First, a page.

Recep Tayip Erdogan won the first round of presidential elections on 10 August despite the middle-class protests of mid-2013 and the corruption scandal that erupted end 2013. Indeed, the former Prime Minister is credited for bringing Turkey unprecedented political stability and for improving the living standards of the working and lower middle classes. Ahmet Davutoglu, the former foreign minister, replaced him as Prime Minister and formed a new government.
Impact on country risk
The presidential function is highly representative in Turkey. Indeed, until now, Mr Erdogan’s attempts to change the constitution in order to transfer executive power from the Prime Ministry to the Presidency failed as the AKP party lacks the needed majority and therefore has to reach a compromise with the opposition parties. However, the opposition has so far refused to change the constitution out of fear that the authoritarian tendencies of Mr Erdogan will increase. This could change if the AKP party would win a two- thirds majority during the next legislative elections scheduled for June 2015. On the economic side, policy continuity is expected as the new government is largely unchanged. Turkey’s Achilles’ heel remains its large structural current account deficit financed by short-term capital flows. This leaves the currency highly vulnerable to change in investors’ confidence as witnessed in mid-2013 (US Fed tapering announcement and large protests in Turkey) and in the beginning of 2014 (episode of emerging market assets sell-off).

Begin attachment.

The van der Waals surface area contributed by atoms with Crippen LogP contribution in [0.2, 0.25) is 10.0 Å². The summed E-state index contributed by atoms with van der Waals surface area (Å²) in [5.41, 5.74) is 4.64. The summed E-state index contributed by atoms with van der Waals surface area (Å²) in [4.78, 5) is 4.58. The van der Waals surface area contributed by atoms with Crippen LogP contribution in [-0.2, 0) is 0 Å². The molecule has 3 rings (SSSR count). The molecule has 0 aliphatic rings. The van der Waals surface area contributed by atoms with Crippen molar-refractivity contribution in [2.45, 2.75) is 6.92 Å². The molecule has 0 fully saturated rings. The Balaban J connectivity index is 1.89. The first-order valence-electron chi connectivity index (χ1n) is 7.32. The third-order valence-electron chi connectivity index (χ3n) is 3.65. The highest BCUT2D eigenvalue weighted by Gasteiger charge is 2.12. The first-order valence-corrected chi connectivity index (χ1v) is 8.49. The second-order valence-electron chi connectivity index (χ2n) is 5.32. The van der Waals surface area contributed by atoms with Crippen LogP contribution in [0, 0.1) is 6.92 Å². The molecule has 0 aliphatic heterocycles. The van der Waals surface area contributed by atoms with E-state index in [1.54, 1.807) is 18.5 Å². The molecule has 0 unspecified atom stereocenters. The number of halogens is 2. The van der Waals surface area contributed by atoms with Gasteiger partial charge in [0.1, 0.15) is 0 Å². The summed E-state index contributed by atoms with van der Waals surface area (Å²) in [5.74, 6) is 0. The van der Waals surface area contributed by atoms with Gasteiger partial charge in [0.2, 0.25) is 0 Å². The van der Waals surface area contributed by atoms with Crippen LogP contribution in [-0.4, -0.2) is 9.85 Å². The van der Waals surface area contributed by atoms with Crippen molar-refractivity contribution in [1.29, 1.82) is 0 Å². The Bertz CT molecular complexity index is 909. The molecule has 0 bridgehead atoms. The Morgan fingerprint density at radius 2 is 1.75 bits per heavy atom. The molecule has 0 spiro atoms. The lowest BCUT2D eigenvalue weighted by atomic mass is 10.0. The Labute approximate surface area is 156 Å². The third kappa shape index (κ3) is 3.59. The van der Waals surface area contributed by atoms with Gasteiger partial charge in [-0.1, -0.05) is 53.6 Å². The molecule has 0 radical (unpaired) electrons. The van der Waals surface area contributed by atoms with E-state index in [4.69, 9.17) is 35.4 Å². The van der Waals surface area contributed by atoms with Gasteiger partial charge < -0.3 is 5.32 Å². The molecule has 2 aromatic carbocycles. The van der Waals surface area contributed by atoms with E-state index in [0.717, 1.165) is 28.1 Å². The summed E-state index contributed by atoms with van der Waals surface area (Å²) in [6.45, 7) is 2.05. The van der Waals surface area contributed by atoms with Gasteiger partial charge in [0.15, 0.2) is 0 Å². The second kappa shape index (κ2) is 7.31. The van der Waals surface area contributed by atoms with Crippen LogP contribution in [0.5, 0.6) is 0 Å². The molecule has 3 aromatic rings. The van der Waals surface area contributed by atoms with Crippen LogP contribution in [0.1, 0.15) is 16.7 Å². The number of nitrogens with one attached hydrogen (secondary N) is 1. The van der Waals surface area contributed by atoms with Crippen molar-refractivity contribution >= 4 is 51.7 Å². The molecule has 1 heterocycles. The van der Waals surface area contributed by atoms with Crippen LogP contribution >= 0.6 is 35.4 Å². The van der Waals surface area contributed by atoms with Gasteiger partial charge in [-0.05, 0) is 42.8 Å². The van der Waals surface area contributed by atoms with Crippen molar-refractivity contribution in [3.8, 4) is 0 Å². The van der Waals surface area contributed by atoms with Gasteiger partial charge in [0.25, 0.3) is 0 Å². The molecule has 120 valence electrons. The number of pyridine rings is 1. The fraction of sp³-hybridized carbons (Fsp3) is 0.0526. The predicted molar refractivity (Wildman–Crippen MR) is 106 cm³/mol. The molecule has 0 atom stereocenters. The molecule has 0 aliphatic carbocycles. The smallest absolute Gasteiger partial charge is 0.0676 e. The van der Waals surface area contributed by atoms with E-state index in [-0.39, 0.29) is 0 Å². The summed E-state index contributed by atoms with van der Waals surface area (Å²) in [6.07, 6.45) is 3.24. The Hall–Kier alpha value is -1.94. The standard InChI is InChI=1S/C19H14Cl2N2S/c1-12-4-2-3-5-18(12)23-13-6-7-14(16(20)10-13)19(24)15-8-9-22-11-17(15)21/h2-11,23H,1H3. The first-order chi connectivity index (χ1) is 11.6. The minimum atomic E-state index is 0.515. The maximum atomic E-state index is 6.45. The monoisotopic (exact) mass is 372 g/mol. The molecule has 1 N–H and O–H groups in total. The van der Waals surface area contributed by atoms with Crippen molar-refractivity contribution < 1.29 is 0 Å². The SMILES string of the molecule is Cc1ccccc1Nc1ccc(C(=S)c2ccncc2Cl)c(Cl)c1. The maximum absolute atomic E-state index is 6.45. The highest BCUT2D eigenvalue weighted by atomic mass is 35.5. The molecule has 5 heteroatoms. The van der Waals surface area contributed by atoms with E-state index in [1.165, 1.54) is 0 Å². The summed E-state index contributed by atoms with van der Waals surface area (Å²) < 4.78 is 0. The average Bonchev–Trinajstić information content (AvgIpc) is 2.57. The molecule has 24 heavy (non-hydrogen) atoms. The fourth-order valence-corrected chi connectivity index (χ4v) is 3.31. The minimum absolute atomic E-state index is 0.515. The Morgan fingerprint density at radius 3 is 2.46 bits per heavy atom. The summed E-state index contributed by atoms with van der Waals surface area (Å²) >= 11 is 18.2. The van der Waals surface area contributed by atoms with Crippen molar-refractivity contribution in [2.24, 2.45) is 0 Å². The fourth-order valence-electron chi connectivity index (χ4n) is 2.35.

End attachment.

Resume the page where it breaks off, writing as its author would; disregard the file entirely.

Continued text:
Credendo Group’s political risk classifications are expected to remain stable as they already take into account the large reliance on volatile short-term capital flows and risk of spillover effects from the war in Syria and Iraq and the fragile ongoing peace process with the Kurds. On the positive side, Turkey’s economic fundamentals are strong: exports are well diversified, public finances are solid and the external debt burden is moderate. The banking sector is well regulated and capitalised although heavily reliant on short-term funding.
Analyst: Pascaline della Faille, firstname.lastname@example.org